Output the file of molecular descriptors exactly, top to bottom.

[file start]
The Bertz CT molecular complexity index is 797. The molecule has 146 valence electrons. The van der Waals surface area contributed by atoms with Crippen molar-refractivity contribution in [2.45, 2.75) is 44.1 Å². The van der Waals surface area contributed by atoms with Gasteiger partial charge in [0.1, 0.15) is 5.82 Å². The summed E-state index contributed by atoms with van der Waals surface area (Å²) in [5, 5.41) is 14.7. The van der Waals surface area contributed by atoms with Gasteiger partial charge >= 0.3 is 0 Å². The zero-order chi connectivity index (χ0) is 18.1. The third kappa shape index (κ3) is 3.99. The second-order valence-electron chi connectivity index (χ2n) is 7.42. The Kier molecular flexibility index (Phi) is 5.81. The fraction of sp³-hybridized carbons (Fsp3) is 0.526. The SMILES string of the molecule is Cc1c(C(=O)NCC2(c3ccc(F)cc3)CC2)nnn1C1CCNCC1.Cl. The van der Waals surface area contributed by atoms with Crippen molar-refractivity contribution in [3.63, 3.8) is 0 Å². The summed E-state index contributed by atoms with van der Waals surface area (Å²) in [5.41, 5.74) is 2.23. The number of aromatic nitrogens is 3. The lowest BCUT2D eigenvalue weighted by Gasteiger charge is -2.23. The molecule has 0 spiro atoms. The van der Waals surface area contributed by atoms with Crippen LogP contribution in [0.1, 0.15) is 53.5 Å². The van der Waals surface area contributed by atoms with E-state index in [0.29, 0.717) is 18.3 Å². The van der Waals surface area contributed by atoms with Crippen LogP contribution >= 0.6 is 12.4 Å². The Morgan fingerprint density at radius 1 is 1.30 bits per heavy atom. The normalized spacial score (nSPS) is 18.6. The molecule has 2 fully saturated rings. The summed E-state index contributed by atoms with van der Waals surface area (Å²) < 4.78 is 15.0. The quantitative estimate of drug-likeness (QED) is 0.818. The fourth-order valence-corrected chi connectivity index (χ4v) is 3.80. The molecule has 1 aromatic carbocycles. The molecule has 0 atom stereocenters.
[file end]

The Bertz CT molecular complexity index is 797. The molecule has 146 valence electrons. The van der Waals surface area contributed by atoms with Crippen molar-refractivity contribution in [2.45, 2.75) is 44.1 Å². The van der Waals surface area contributed by atoms with Gasteiger partial charge in [0.1, 0.15) is 5.82 Å². The summed E-state index contributed by atoms with van der Waals surface area (Å²) in [5, 5.41) is 14.7. The van der Waals surface area contributed by atoms with Gasteiger partial charge >= 0.3 is 0 Å². The zero-order chi connectivity index (χ0) is 18.1. The third kappa shape index (κ3) is 3.99. The second-order valence-electron chi connectivity index (χ2n) is 7.42. The Kier molecular flexibility index (Phi) is 5.81. The fraction of sp³-hybridized carbons (Fsp3) is 0.526. The SMILES string of the molecule is Cc1c(C(=O)NCC2(c3ccc(F)cc3)CC2)nnn1C1CCNCC1.Cl. The van der Waals surface area contributed by atoms with Crippen molar-refractivity contribution in [3.63, 3.8) is 0 Å². The summed E-state index contributed by atoms with van der Waals surface area (Å²) in [5.41, 5.74) is 2.23. The number of aromatic nitrogens is 3. The lowest BCUT2D eigenvalue weighted by Gasteiger charge is -2.23. The molecule has 0 spiro atoms. The van der Waals surface area contributed by atoms with Crippen LogP contribution in [0.1, 0.15) is 53.5 Å². The van der Waals surface area contributed by atoms with E-state index in [0.29, 0.717) is 18.3 Å². The van der Waals surface area contributed by atoms with Crippen LogP contribution >= 0.6 is 12.4 Å². The Morgan fingerprint density at radius 1 is 1.30 bits per heavy atom. The normalized spacial score (nSPS) is 18.6. The molecule has 2 fully saturated rings. The summed E-state index contributed by atoms with van der Waals surface area (Å²) < 4.78 is 15.0. The quantitative estimate of drug-likeness (QED) is 0.818. The fourth-order valence-corrected chi connectivity index (χ4v) is 3.80. The molecule has 1 aromatic carbocycles. The molecule has 0 atom stereocenters.